"One fact touching our currency has hitherto been seriously overlooked. I mean the recognition of the Almighty God in some form in our coins.
"You are probably a Christian. What if our Republic were now shattered beyond reconstruction? Would not the antiquaries of succeeding centuries rightly reason from our past that we were a heathen nation? What I propose is that instead of the goddess of Liberty we shall have next inside the 13 stars a ring inscribed with the words 'perpetual union;' within this ring the all-seeing eye, crowned with a halo; beneath this eye the American flag, bearing in its field stars equal to the number of the States united; in the folds of the bars the words 'God, liberty, law.'
"This would make a beautiful coin, to which no possible citizens could object. This would relieve us from the ignominy of heathenism. From my heart I have felt our national shame in disowning God as not the least of our present national disasters.
"To you first I address a subject that must be agitated. "M.R. WATKINSON,
"Minister of the Gospel."
Chase responded by sending the following letter to the director of the Mint on November 20, 1861:
"DEAR SIR: No nation can be strong except in the strength of God, or safe except in His defense. The trust of our people in God should be declared on our national coins.
"You will cause a device to be prepared without unnecessary delay with a motto expressing in the fewest and tersest words possible this national recognition.
"[To] JAMES POLLOCK, Esq., "Director of the Mint, Philadelphia, Pa."
Mint Director Pollock found that the Act of January 18, 1837 prescribed the mottoes and devices on coinage, and nothing could be added without specific legislation. In December 1863, Pollock submitted bronze pattern cents, two cent, and three-cent pieces, the two-cent piece in two versions, Washington's bust with GOD AND OUR COUNTRY, and a shield design with GOD OUR TRUST. Secretary Chase wrote to the director of the Mint on December 1863, as follows:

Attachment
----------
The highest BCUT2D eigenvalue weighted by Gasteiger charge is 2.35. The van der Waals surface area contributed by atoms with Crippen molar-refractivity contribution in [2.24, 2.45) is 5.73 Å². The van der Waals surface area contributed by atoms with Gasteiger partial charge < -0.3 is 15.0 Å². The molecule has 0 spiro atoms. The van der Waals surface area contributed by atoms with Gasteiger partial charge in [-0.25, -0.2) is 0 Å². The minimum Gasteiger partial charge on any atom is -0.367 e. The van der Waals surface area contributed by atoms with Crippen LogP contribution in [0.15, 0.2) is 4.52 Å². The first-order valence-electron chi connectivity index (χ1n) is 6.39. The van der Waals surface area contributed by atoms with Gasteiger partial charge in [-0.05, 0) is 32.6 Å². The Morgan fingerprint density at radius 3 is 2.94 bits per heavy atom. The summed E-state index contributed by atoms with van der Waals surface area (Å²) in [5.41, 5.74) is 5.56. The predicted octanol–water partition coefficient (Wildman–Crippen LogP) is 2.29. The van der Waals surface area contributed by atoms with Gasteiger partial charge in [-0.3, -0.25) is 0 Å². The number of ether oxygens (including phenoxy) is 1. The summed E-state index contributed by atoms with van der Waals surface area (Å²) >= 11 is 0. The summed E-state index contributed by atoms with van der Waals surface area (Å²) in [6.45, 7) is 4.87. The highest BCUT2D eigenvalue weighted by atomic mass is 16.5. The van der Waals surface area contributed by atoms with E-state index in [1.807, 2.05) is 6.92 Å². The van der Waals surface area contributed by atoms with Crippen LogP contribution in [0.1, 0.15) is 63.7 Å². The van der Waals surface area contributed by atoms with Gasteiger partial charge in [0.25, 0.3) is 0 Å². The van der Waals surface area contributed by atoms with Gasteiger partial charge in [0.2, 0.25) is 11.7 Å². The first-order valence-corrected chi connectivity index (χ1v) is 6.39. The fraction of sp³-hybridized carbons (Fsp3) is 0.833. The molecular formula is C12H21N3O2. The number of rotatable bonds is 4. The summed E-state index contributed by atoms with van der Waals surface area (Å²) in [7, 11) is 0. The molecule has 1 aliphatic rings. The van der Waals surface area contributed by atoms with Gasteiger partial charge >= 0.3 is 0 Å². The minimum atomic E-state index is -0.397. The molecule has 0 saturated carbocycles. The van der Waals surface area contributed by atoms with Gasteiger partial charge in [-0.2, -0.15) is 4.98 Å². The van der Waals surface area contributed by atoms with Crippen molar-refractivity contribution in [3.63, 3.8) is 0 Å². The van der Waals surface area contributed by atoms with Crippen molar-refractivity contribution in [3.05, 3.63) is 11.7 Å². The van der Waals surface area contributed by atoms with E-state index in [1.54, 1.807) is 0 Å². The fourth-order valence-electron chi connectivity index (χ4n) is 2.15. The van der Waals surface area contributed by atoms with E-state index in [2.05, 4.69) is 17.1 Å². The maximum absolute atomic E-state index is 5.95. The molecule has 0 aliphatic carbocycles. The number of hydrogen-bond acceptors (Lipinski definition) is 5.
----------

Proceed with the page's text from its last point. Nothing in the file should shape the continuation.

"I approve your mottoes, only suggesting that on that with the Washington obverse [the pattern two-cent piece is referred to here] the motto should begin with the word 'Our,' so as to read: 'Our God and our country.' And on that with the shield, it should be changed to read: 'In God we trust."
Secretary Chase preferred the adopted wording IN GOD WE TRUST as nearest to the motto of his alma mater, Brown University, IN DEO SPERAMUS (In God we hope).
Following Chase's recommendations, the bill which became the Act of April 22, 1864 authorized the bronze cent and two-cent coins, the latter bearing the new motto. It did not reach the silver (25Â¢ to $1) and gold denominations ($5 to $20) until 1866, conforming to the Act of March 3, 1865. Quarter eagles first showed the motto in 1908, cents in 1909, and dimes in 1916.
"Pattern" Coins With Motto
So-called "pattern" Proof dollars dated 1863, 1864, and 1865 with the motto IN GOD WE TRUST exist in silver as well as copper and aluminum. Designated as patterns by R. Coulton Davis (1880), Adams-Woodin (1913), and Judd (1959), these pieces were in fact made about 1867-1868, most likely for Mint Director H.R. Linderman and his cronies.
Evidence includes the existence of an 1865 With-Motto dollar clearly overstruck on an 1866(!) dollar (Fairfield sale, Lot 27), and the fact that the reverse dies used on the 1863-1865 With-Motto dollars are the same as used to strike Proofs in 1866, 1867, and 1868.
San Francisco Coinage Contemplated
Two obverse and six reverse dies were shipped to San Francisco, but no 1866-S coinage occurred; indeed, no dollar coinage was effected at that institution until 1870-S.